I'm a college student and I have been exploring many majors and careers. (You mean drinking and whoring? Yes, those were our favorites, too.) So I've finally found something that I'm interested in and something that I'm good at: Social Psychology and Research! (The exclamation point brings us such sadness. The word research should be followed by a skull and crossbones instead.)
Now I know there are very few career options for someone who has a PhD in Social Psychology and wants to do research, and I also know that becoming a University Professor is one of the most common career outlets. (Oh, are you looking for a fall-back position? That'd be great. The academy is full of people who don't have the ability or the nuts to make it in the real world. You'll be able to be bitter alongside the rest of us. Nothing is as exciting as someone who is looking for a "common career outlet." We wouldn't want you to teach because it was a burning desire or anything, or because you wanted to help young people develop into mature and exciting adults.)
But here's the deal, I don't really know if I'm cut out to a be Professor. So I've decided to come to you very opinionated professors to ask some questions. (Sure, it's summer. We're mostly just drinking umbrella drinks and watching HGTV.)
Why did you become a Professor? (I did it to avoid becoming a corporate drone. And then when I got here, I realized that all academic administrators dream about turning the academy into a mini-General Motors. We have just as much excess and stultification as any corporation, so I've made a huge mistake.)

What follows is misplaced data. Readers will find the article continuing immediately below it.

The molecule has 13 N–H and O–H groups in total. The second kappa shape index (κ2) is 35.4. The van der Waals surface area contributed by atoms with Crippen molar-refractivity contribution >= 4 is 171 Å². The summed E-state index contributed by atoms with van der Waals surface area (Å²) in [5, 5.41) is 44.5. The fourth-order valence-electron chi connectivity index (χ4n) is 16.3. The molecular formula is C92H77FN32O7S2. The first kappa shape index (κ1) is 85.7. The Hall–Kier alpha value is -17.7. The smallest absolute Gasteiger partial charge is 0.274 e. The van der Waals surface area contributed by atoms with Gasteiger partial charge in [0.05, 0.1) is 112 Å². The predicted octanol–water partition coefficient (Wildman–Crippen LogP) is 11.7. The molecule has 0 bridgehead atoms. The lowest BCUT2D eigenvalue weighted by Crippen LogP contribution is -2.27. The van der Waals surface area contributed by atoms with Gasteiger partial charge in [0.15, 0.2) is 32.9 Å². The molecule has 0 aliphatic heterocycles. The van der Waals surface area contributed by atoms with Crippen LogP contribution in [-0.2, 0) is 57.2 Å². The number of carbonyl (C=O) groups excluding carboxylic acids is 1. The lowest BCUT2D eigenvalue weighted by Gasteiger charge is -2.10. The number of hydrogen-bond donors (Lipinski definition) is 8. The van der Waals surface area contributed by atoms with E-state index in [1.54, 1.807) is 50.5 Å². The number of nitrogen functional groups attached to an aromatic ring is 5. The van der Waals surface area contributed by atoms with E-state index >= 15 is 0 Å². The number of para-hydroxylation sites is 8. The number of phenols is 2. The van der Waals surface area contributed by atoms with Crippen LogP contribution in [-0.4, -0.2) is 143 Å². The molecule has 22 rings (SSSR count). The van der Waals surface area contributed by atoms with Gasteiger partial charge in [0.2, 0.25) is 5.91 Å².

What do you think are qualities of a good Professor? (I'd say that you need to completely strip away any ego. You also will need to have to be able to give up all hope for the future. Once you get a load of the students, you'll mostly want to plunge a knife into your brain. And that's on a normal day. On bad days, you'll be on your office computer looking for plastique recipes.)
What do you think makes you qualified to teach (besides having a PhD)? (Nothing at all. That's the crackerjack part of it. If you can just put the years in to grad school, people will imagine you're qualified to teach. It's one of the great cons of all time. I teach and am probably just as professionally prepared to be a rodeo clown. But don't worry about being qualified to teach. The modern classroom is just a place for the young swingles to hang between the caf, the rec, and the dorm, and as for you, the classroom is just a place for you to work out various frustrations in front of a docile and supplicating mass. Feel free to tell everyone what you really think of Al Gore, express your disdain for the people you work with, give bad advice in your own discipline - you don't want any of your students to become professors down the road and push you to the side.
Do you find it easy to teach students a subject that you're passionate about? (Seriously. You're cracking us up. You can't teach students anything.)
How do you create an interest in students to learn a subject you love? (You're killing us. Is this a put on? There are so few students who are interested in ANYTHING, that we're not even thinking about it anymore. We're doing this job because there is a tiny shred of us still invested in our own discipline, or own work. Occasionally we find a student or two who wants to know more, and those tiny successes are a minor balm for the otherwise hateful and mind-numbing drudgery of the rest of the semester. And you've caught us on a good day.)